Senator Elizabeth O'C Little; James McKenna, Lake Placid CVB/Regional Office of Sustainable Tourism; Sen. Schumer; and Sen. GIllibrand stop for ice cream at regional favorite Donnelly's Ice Cream stand on Friday afternoon after a roundtable discussion in Lake Clear on Friday afternoon.
Photo provided by ROOST/Kimberly Rielly
Long Lake During a joint visit in Hamilton County late last week, U.S. Senators Charles Schumer and Kirsten Gillibrand spoke with community members and business leaders about the economic future of the North Country.
The two lawmakers hosted a roundtable discussion at the Long Lake Central School.
The general tone of the forum in Long Lake was upbeat, but urgent. Like other rural regions affected by the recession, the Adirondacks are feeling the pinch as federal and state dollars become scarcer.
The senators offered some advice for getting local economies on track – and their message was “get creative.”
Garry Douglas is the executive director for the North Country Chamber of Commerce. He was among a small group that took part in an informal discussion with the senators.
Douglas said that improving passenger rail service is crucial to the economic future of the park.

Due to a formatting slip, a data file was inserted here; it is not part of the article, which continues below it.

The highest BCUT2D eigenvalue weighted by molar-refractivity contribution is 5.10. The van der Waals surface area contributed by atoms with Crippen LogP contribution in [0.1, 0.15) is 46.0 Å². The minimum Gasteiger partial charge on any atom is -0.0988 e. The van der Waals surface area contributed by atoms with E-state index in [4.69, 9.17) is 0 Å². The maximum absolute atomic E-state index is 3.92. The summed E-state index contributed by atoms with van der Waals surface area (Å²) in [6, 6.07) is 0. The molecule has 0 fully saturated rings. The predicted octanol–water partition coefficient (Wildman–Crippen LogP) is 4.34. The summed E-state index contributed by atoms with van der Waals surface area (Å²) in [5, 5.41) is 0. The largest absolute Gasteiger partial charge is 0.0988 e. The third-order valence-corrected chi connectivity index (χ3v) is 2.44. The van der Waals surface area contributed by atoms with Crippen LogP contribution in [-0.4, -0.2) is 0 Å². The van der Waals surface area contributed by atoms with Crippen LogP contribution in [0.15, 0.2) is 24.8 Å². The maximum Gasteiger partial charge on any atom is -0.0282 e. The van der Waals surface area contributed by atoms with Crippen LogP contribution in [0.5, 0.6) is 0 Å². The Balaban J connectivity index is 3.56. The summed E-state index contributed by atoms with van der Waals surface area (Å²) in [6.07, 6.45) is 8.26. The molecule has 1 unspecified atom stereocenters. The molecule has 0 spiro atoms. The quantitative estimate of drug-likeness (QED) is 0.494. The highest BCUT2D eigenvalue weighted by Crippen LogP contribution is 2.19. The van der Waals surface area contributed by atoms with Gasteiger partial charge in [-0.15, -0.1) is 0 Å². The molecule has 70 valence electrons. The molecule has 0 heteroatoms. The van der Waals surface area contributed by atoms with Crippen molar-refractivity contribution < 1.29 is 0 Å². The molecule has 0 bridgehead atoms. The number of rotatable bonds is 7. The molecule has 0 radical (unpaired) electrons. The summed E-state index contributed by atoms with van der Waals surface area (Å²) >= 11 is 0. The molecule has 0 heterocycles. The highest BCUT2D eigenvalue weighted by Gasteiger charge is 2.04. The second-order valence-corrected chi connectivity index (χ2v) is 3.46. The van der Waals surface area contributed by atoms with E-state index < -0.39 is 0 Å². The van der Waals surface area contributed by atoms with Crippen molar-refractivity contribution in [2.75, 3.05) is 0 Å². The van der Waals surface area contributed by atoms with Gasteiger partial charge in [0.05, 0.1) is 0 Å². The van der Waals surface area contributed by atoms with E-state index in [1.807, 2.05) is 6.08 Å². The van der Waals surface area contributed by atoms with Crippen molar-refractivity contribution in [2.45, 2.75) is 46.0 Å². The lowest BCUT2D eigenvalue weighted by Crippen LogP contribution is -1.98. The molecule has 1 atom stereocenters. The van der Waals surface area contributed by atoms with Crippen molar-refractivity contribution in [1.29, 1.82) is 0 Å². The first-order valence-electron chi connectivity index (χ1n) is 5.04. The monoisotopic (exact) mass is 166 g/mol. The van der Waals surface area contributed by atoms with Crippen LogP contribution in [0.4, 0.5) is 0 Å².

“As we talk more in this nation about the need to green our transportation systems, we need to start preparing now to create alternate transportation modes,” he said.
Douglas explained that refurbishing the Adirondack Scenic Railroad would help ensure “that the Adirondacks don’t become, as they virtually are already, 100-percent dependent on oil driven trucks and cars winding in and out of the Adirondacks on two-lane highways. That’s not sustainable going forward.”
Douglas said the Adirondack Scenic Railroad, which extends from Utica to Lake Placid, is the last railroad that extends into the Central Adirondacks.
Douglas said he’s working on a creative way to improve it; he’s calling on the United States Army.
“The department of the Army has a railroad battalion that needs training missions,” he said. “And they will select projects around the country and come in and rehab and upgrade rail lines. There has been an active conversation going on with them to explore the opportunity and find out if they might have an interest, and they do.”